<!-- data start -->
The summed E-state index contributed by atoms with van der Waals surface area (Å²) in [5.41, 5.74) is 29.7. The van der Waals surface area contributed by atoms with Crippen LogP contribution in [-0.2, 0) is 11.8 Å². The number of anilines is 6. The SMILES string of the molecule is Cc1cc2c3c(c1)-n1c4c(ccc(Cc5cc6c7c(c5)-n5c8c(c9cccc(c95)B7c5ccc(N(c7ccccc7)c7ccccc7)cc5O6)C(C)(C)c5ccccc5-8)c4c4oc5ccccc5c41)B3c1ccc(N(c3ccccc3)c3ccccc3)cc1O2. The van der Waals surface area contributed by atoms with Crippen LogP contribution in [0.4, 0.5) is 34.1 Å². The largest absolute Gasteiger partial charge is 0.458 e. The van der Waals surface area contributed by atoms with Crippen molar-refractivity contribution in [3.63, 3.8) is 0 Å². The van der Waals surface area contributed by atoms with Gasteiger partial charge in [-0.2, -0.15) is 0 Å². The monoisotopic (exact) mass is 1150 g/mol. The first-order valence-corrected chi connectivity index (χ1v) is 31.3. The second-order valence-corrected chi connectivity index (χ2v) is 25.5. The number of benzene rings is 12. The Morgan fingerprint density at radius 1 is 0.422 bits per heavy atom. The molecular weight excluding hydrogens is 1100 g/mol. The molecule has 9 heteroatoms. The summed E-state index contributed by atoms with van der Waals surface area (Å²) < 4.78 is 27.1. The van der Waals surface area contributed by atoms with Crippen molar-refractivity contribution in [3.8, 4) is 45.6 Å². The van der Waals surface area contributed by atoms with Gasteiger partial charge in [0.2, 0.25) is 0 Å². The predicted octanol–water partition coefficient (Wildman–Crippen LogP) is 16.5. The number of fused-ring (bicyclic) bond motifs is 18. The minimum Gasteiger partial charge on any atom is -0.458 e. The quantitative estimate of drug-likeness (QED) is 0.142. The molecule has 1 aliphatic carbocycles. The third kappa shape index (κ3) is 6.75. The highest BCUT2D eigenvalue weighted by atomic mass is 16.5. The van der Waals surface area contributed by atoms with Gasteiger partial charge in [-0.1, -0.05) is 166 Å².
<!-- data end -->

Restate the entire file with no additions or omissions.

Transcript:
The summed E-state index contributed by atoms with van der Waals surface area (Å²) in [5.41, 5.74) is 29.7. The van der Waals surface area contributed by atoms with Crippen LogP contribution in [-0.2, 0) is 11.8 Å². The number of anilines is 6. The SMILES string of the molecule is Cc1cc2c3c(c1)-n1c4c(ccc(Cc5cc6c7c(c5)-n5c8c(c9cccc(c95)B7c5ccc(N(c7ccccc7)c7ccccc7)cc5O6)C(C)(C)c5ccccc5-8)c4c4oc5ccccc5c41)B3c1ccc(N(c3ccccc3)c3ccccc3)cc1O2. The van der Waals surface area contributed by atoms with Crippen LogP contribution in [0.4, 0.5) is 34.1 Å². The largest absolute Gasteiger partial charge is 0.458 e. The van der Waals surface area contributed by atoms with Crippen molar-refractivity contribution in [3.63, 3.8) is 0 Å². The van der Waals surface area contributed by atoms with Gasteiger partial charge in [-0.2, -0.15) is 0 Å². The monoisotopic (exact) mass is 1150 g/mol. The first-order valence-corrected chi connectivity index (χ1v) is 31.3. The second-order valence-corrected chi connectivity index (χ2v) is 25.5. The number of benzene rings is 12. The Morgan fingerprint density at radius 1 is 0.422 bits per heavy atom. The molecular weight excluding hydrogens is 1100 g/mol. The molecule has 9 heteroatoms. The summed E-state index contributed by atoms with van der Waals surface area (Å²) < 4.78 is 27.1. The van der Waals surface area contributed by atoms with Crippen molar-refractivity contribution in [3.8, 4) is 45.6 Å². The van der Waals surface area contributed by atoms with Gasteiger partial charge in [0.2, 0.25) is 0 Å². The predicted octanol–water partition coefficient (Wildman–Crippen LogP) is 16.5. The number of fused-ring (bicyclic) bond motifs is 18. The minimum Gasteiger partial charge on any atom is -0.458 e. The quantitative estimate of drug-likeness (QED) is 0.142. The molecule has 1 aliphatic carbocycles. The third kappa shape index (κ3) is 6.75. The highest BCUT2D eigenvalue weighted by atomic mass is 16.5. The van der Waals surface area contributed by atoms with Gasteiger partial charge in [-0.1, -0.05) is 166 Å².